While no state court in the Commonwealth of Pennsylvania has considered In re Asia Global,  the United States District Courts have applied the four part analysis adopted by the Asia Global Court.   In Dombrowski v. Governer Mifflin School Dist., 2012 WL 2501017 (E.D. Pa. 2012) the Court considered the reasonable expectation of privacy factors in dismissing a cause of action for invasion of privacy.  The Court concluded that the employer’s policies governing the use of computers and a specific notice that an employee had no right to privacy in the use of such computers was determinative of the employee’s claim of privacy.  The actual content of the communications was not addressed by the Court, however, it should be noted the Court indicated that attorney client privileged content had been redacted.   

A different result was reached in U.S. v. Nagle, 2010 WL 3896200 (M.D. Pa. 2010).  In Nagle, District Judge Rambo applied the In re Asia Global factors to exclude evidence of attorney client privileged communications in a criminal prosecution.  The specific communication at issue included a chronology prepared by a would-be defendant in a criminal case in anticipation of criminal charges.  The document was prepared, saved and maintained on his work computer.  The document was not password protected nor did the client label the document in any way so as to indicate the application of privilege.  Others at the work place had access to the computer.   Recognizing the importance of the attorney client privilege as the oldest and most established common law privilege, and applying the four part Asia Global test, the Court concluded that the chronology was privileged notwithstanding its preparation and storage on a work place computer and protected the document from production.  
The Courts in New Jersey have specifically preserved the attorney client privilege notwithstanding transmission through a company computer.  In Stengart v. Loving Care Agency, Inc., 973 A.2d 390 (App. Div. 2009) aff’d 990 A.2d 650 (N.J. 2010) the court held that an employee had not waived the attorney client privilege by communicating with counsel via a company owned computer.  The New Jersey Supreme Court concluded that the privilege applied to such email communications based on the employee’s reasonable expectation of privacy and the Asia Global factors.  The Court further analyzed the claim of waiver of the privilege by the use of the company computer, however, the Stengart Court disagreed, finding that the employee had taken reasonable steps to maintain confidentiality.  The Court noted that the employee had not utilized the company email address in communicating with her attorney.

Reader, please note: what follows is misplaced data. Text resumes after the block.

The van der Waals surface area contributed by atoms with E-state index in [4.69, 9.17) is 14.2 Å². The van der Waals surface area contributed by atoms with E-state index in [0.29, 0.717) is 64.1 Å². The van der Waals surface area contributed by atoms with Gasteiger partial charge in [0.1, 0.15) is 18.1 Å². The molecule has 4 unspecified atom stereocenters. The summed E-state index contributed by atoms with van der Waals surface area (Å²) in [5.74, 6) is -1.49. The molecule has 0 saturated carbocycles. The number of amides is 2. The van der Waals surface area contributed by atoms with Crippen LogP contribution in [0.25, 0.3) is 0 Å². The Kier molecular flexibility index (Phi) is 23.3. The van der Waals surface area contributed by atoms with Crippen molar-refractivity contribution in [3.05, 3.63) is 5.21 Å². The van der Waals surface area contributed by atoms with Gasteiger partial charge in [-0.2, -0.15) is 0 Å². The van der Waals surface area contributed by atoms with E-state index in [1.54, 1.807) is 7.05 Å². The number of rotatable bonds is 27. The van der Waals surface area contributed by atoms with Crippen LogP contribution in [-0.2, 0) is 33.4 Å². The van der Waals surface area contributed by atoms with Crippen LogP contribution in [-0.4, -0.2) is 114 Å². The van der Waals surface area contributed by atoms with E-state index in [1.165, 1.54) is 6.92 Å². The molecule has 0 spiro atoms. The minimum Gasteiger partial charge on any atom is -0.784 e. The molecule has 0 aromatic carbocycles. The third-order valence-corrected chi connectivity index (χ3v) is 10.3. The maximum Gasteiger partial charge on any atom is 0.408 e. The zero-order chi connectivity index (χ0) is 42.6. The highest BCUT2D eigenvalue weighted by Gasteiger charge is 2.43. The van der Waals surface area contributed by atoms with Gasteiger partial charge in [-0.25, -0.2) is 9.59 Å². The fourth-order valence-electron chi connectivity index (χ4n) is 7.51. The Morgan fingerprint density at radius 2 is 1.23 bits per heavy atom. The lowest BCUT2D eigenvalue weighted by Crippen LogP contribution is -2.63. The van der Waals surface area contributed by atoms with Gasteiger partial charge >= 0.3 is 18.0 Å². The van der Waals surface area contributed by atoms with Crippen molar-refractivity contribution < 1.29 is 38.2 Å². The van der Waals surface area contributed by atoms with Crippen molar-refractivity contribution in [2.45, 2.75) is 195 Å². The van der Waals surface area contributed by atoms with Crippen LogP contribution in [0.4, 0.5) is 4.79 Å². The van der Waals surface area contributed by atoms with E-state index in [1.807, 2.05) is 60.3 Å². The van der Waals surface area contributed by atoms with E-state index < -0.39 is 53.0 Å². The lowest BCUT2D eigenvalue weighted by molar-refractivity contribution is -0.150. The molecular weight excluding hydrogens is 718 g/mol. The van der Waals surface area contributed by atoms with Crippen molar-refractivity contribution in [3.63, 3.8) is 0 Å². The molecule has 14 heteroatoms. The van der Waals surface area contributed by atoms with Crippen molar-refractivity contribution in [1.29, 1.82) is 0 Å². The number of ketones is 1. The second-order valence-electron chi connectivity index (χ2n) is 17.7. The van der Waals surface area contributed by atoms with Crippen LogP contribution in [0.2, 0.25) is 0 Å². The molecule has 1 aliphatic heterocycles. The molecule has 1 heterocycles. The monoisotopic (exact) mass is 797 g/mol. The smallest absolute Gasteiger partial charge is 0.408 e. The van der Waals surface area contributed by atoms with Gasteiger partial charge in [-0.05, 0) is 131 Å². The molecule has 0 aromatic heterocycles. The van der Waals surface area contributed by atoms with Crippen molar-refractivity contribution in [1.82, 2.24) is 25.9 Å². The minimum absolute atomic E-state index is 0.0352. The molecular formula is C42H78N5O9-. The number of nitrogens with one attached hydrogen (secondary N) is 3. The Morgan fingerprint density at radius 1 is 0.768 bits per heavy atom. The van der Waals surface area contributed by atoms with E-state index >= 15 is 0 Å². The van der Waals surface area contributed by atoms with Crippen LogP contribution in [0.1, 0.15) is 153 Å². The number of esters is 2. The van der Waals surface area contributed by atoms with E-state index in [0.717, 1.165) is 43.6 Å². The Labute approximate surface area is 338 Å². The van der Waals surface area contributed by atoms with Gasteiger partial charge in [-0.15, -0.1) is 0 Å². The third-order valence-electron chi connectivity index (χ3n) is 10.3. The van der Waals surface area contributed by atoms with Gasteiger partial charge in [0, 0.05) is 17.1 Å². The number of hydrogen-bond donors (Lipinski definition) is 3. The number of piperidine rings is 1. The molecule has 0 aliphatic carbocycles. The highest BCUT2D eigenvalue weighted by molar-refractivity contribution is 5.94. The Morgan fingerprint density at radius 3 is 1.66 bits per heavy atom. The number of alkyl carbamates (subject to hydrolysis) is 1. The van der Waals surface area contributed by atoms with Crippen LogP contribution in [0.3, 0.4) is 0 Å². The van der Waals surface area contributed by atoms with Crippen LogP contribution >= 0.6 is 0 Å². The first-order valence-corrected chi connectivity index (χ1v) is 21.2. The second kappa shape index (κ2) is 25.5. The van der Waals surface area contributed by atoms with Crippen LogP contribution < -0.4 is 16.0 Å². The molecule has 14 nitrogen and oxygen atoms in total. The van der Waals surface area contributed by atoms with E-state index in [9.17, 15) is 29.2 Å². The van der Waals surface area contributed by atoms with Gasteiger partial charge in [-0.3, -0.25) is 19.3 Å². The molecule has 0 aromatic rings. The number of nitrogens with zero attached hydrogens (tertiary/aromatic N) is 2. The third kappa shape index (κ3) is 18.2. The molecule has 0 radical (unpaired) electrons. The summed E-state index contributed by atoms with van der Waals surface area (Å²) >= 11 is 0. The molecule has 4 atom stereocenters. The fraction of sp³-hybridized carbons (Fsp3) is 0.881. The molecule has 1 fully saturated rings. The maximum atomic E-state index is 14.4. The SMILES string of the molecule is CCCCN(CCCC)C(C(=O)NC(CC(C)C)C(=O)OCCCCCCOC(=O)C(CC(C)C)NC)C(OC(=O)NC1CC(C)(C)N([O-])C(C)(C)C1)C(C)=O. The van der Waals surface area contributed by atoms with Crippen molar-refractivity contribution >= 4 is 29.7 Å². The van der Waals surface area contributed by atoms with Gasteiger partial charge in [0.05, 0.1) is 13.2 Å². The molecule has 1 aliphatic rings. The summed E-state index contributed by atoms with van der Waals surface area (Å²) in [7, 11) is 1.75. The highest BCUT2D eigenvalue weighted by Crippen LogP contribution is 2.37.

Consistent with the principles supporting effective communication with counsel, email communications between an attorney and the client must remain privileged.  Practitioners are encouraged to consider the means by which we communicate with our clients at the outset of representation so as to avoid the distraction and risk of production in litigation. 

Tom Donnelly is a Partner with Antheil, Maslow & MacMinn, LLP based in Doylestown, Pennsylvania. His practice focuses primarily on commercial litigation and transactions, employment disputes and personal injury.  To learn more about the firm or Tom Donnelly, visit

Last modified on Friday, 24 June 2016 17:47
Thomas P. Donnelly

Thomas P. Donnelly

Tom’s practice focuses on commercial litigation and transactions. In litigation, Tom represents both Plaintiffs and Defendants. Throughout his career, he has undertaken the representation of both individual and corporate clients in subject matters concerning fraud, contracts, employment agreements, breach of fiduciary duty, securities violations, real estate and insurer bad faith. Tom’s clients include individuals and businesses local to the Philadelphia area, as well as national corporations.

To view Thomas' full bio, click here.